June 09, 2020
Amid the COVID-19 pandemic, news feeds have been replete with stories of some businesses and individuals taking advantage of the situation and inflating prices for critical items in violation of federal and state laws. Many other businesses, however, face a Catch-22. Unprecedented supply chain changes and pricing pressures necessitate some price increases, but state and local laws are announced daily that severely limit the ability to increase prices. Navigating these dynamic legal requirements of new and evolving price gouging laws presents a host of issues for companies seeking to manage their businesses and continue compliance.
Laws That Could Give Rise to Class Action Exposure
Price gouging laws generally share a few common elements: they are triggered by certain types of “public emergencies”; they apply to certain types of goods or services; and they are intended to police the unconscionable or excessive pricing of those goods or services during the public emergency. Not all state price gouging laws provide private litigants a right to sue. While some state laws do, and may even expressly allow for class actions, such as in Michigan, other states make price gouging a violation of another state consumer protection law. This allows for dual enforcement—by the government and by private litigants. For example, there are three putative consumer class actions pending in California federal courts alleging illegal price gouging conduct surrounding the prices of foods, medical supplies and consumer goods. Instead of suing under California’s price gouging statute, the plaintiffs in these cases brought claims under the state’s unfair competition statute. This was possible because the price gouging statute expressly states that a violation under the statute also constitutes unfair competition under another statute that has historically been used as a vehicle for class action claims. The plaintiffs in the California cases also brought claims alleging illicit price gouging conduct under other legal theories commonly forwarded in class actions—breach of contract, negligence and unjust enrichment.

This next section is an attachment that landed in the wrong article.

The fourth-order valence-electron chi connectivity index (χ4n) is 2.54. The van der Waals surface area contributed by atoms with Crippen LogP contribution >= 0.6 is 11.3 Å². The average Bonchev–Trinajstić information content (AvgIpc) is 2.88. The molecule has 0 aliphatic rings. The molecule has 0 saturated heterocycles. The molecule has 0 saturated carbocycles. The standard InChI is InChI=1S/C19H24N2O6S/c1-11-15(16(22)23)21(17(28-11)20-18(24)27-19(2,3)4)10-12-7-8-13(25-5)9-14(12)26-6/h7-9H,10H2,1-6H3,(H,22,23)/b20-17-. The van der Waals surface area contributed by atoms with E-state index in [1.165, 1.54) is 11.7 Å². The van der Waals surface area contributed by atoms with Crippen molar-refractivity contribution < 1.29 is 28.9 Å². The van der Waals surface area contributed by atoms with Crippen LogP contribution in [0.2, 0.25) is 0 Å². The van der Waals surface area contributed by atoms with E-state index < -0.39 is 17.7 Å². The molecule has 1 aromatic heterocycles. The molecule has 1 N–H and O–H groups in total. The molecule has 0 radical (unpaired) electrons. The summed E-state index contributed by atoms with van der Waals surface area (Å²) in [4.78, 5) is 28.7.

In the wake of the COVID-19 pandemic, federal and state governments also are bringing investigations and reviewing the efficiency and efficacy of consumer protection and price gouging statutes. In addition to investigations in 46 states, including New York, California and Connecticut, this scrutiny has created a moving target for companies when it comes to assessing possible price gouging conduct, and it is important that companies keep track of this shifting legal regime. Already, some states have passed or are considering new or expanded price gouging laws. For example, pre-COVID-19, Alaska and Maryland had no codified anti-price gouging statute. That changed during the pandemic; now 38 states have some sort of anti-price gouging law. Some states, such as New York, have passed bills expanding their anti-price gouging statutes to explicitly cover broader categories of goods, such as medical supplies. Other states, such as California and New Jersey, limit how much the price of certain goods may increase from “pre-emergency” to a declared state of emergency. These states have anti-price gouging statutes with defined ceilings of between 10% (e.g., California) and 25% (e.g., Kansas). In contrast, such states as New York and Florida, generally prohibit “unconscionable” increases above pre-emergency prices.